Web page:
The new eating plan I’m following is not something I would have imagined myself doing six months ago because it’s very regimented. And personally, I have found that diets fail. What has worked for me is to approach changing my eating as a lifestyle change in which I make the choice to eat only healthy, whole foods because that is the life I am choosing for myself, and not because I’m confined to a diet, like a punishment for being overweight.
However, as this blog has evidenced, I lost some focus on choosing healthy, nourishing foods. I actually think this is a pretty normal thing to do. Looking around the society I live in, I don’t see much encouragement to choose real food, to eat in moderation, or to be thoughtful. I do see fat shaming, and I see diets that come in with even more processed food to profit off of that fat shaming. What I I see most clearly is a cycle of consumerism: a huge marketing push to buy food that has been formulated specifically to encourage more consumption, an industry of fast food restaurants, convenience foods, chain dining establishments, and freezer sections all developed to not just appeal to the consumer but to target their bliss point of taste so accurately that the food becomes like an addiction; and then on the other side, an industry of diet and weight-loss programs, also heavily marketed, even to people who don’t really need them (see my 13-year-old, 110-pound self as a prime example), meant to continue making money off the same people by keeping them in a cycle they can’t break because their habits and tastes are not truly changing.
All of which is to say that it’s hard to go through life in contemporary America without succumbing to the constant, carefully target siren song of unhealthy eating. It takes complete focus and a lot of drive because there is more working against the healthy eater than working with her. I’ve been experiencing a lot of that recently, particularly in the social realm. I find myself wanting to go out with family and friends and just “be normal” – which is to say, eat what everyone else is eating, which is not always the healthiest choice.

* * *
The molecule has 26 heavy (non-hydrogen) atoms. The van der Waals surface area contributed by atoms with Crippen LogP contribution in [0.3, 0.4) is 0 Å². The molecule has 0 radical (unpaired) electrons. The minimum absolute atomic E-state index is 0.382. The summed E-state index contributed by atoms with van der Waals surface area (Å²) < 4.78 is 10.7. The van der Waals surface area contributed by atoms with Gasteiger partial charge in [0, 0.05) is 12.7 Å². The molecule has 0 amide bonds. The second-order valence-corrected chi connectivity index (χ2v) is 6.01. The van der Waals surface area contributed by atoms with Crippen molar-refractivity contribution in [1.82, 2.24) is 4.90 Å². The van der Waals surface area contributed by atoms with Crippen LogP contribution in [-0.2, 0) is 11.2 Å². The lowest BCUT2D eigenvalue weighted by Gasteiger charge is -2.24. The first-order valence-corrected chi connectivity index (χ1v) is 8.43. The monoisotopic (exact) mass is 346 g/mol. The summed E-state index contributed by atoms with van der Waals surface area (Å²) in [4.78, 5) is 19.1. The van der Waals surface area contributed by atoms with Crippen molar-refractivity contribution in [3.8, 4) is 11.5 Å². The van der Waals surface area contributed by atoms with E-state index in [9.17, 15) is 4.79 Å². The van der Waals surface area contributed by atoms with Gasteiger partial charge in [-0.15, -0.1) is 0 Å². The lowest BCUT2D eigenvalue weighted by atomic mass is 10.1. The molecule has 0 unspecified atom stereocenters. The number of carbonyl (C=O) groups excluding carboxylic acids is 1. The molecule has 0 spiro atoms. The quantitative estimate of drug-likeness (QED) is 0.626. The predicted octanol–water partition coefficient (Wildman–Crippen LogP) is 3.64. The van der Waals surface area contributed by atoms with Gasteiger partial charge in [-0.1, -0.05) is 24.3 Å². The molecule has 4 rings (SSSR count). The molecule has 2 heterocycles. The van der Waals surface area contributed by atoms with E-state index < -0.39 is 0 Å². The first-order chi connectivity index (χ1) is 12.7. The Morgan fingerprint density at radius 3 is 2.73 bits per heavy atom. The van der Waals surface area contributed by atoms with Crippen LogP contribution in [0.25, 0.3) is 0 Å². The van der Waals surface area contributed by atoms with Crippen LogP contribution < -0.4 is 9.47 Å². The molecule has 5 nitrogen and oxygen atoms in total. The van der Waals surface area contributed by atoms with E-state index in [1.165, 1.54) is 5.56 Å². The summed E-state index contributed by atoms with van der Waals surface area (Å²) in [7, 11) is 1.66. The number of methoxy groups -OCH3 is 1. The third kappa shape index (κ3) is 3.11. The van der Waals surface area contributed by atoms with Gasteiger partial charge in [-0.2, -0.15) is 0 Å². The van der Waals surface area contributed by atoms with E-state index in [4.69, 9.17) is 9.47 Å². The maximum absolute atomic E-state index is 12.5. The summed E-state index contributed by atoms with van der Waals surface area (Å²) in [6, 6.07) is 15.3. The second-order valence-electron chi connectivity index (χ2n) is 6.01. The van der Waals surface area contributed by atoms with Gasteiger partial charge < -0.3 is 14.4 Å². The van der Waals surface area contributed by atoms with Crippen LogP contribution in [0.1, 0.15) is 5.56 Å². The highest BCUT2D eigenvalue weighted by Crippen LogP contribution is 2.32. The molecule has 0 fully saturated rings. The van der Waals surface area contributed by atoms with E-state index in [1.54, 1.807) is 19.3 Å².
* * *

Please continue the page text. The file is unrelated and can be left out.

By the start of this year, I realize I badly needed a reset. So I accepted a very kind offer from the owner of the gym my trainer works at – Tom – to have him create a meal plan for me. I knew it would be intense, but I also realized that it would take away the space I had created for justifying less healthy food choices. I saw following Tom’s strict trainer-formulated food plan as a way to remove all the noise, all the grey space, all the ways I make compromises with myself, and instead create a strong but plain scaffolding of healthy eating. I knew that my issues with food, the ways I use it emotionally would break against this new structure, but I also understood that it was an opportunity to really look at the negative ways I use food and consider them.
So that’s what I’ve been doing, except on the seventh day, which is the free day. I have been learning the most from this day because I pretty quickly focused all my issues with food into that space and that opportunity to do whatever I want. As I have mentioned previously, it has not been pretty. I’m working on it though. This is a long process but it’s one I’m willing to stick with because it’s for me, for my life, and I want to be healthy for my lifetime.